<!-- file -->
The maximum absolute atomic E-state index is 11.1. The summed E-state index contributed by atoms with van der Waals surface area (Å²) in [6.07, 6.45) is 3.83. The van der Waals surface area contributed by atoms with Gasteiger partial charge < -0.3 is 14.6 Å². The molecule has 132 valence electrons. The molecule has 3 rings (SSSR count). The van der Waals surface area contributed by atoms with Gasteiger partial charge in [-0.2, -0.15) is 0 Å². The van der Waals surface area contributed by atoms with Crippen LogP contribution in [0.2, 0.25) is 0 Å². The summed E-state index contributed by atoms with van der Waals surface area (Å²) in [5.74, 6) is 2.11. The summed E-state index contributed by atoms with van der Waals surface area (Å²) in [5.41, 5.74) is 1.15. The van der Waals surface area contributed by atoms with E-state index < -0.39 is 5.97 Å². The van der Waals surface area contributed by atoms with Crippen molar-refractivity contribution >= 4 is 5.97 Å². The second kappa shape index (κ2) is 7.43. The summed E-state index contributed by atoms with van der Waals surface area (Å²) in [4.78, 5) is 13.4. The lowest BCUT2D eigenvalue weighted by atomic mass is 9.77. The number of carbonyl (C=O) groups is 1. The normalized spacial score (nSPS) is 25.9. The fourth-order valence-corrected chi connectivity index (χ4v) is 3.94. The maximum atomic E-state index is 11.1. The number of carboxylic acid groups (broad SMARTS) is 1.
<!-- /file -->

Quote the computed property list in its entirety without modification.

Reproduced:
The maximum absolute atomic E-state index is 11.1. The summed E-state index contributed by atoms with van der Waals surface area (Å²) in [6.07, 6.45) is 3.83. The van der Waals surface area contributed by atoms with Gasteiger partial charge < -0.3 is 14.6 Å². The molecule has 132 valence electrons. The molecule has 3 rings (SSSR count). The van der Waals surface area contributed by atoms with Gasteiger partial charge in [-0.2, -0.15) is 0 Å². The van der Waals surface area contributed by atoms with Crippen LogP contribution in [0.2, 0.25) is 0 Å². The summed E-state index contributed by atoms with van der Waals surface area (Å²) in [5.74, 6) is 2.11. The summed E-state index contributed by atoms with van der Waals surface area (Å²) in [5.41, 5.74) is 1.15. The van der Waals surface area contributed by atoms with E-state index < -0.39 is 5.97 Å². The van der Waals surface area contributed by atoms with Crippen molar-refractivity contribution >= 4 is 5.97 Å². The second kappa shape index (κ2) is 7.43. The summed E-state index contributed by atoms with van der Waals surface area (Å²) in [4.78, 5) is 13.4. The lowest BCUT2D eigenvalue weighted by atomic mass is 9.77. The number of carbonyl (C=O) groups is 1. The normalized spacial score (nSPS) is 25.9. The fourth-order valence-corrected chi connectivity index (χ4v) is 3.94. The maximum atomic E-state index is 11.1. The number of carboxylic acid groups (broad SMARTS) is 1.